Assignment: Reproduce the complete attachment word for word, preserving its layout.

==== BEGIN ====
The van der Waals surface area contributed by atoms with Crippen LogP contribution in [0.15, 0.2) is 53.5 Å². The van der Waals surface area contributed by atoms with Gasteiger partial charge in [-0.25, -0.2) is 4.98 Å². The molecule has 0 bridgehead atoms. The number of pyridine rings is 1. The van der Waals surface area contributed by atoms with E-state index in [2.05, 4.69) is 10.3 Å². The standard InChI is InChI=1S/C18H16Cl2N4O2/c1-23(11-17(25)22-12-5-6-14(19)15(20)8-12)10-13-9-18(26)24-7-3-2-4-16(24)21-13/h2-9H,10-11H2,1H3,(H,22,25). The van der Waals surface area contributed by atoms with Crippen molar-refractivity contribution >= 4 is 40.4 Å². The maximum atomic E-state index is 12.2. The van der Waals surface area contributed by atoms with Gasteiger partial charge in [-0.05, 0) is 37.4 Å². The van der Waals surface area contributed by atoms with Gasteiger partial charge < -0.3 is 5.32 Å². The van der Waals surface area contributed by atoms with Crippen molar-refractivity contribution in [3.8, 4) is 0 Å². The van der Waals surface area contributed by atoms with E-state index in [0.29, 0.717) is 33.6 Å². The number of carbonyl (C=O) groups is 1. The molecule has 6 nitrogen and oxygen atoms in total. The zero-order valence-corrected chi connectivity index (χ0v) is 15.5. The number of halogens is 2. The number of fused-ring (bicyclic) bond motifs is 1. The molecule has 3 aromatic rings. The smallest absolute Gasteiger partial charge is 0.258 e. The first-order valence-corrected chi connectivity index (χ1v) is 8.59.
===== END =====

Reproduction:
The van der Waals surface area contributed by atoms with Crippen LogP contribution in [0.15, 0.2) is 53.5 Å². The van der Waals surface area contributed by atoms with Gasteiger partial charge in [-0.25, -0.2) is 4.98 Å². The molecule has 0 bridgehead atoms. The number of pyridine rings is 1. The van der Waals surface area contributed by atoms with E-state index in [2.05, 4.69) is 10.3 Å². The standard InChI is InChI=1S/C18H16Cl2N4O2/c1-23(11-17(25)22-12-5-6-14(19)15(20)8-12)10-13-9-18(26)24-7-3-2-4-16(24)21-13/h2-9H,10-11H2,1H3,(H,22,25). The van der Waals surface area contributed by atoms with Crippen molar-refractivity contribution >= 4 is 40.4 Å². The maximum atomic E-state index is 12.2. The van der Waals surface area contributed by atoms with Gasteiger partial charge in [-0.05, 0) is 37.4 Å². The van der Waals surface area contributed by atoms with Gasteiger partial charge < -0.3 is 5.32 Å². The van der Waals surface area contributed by atoms with Crippen molar-refractivity contribution in [3.8, 4) is 0 Å². The van der Waals surface area contributed by atoms with E-state index in [0.29, 0.717) is 33.6 Å². The number of carbonyl (C=O) groups is 1. The molecule has 6 nitrogen and oxygen atoms in total. The zero-order valence-corrected chi connectivity index (χ0v) is 15.5. The number of halogens is 2. The number of fused-ring (bicyclic) bond motifs is 1. The molecule has 3 aromatic rings. The smallest absolute Gasteiger partial charge is 0.258 e. The first-order valence-corrected chi connectivity index (χ1v) is 8.59.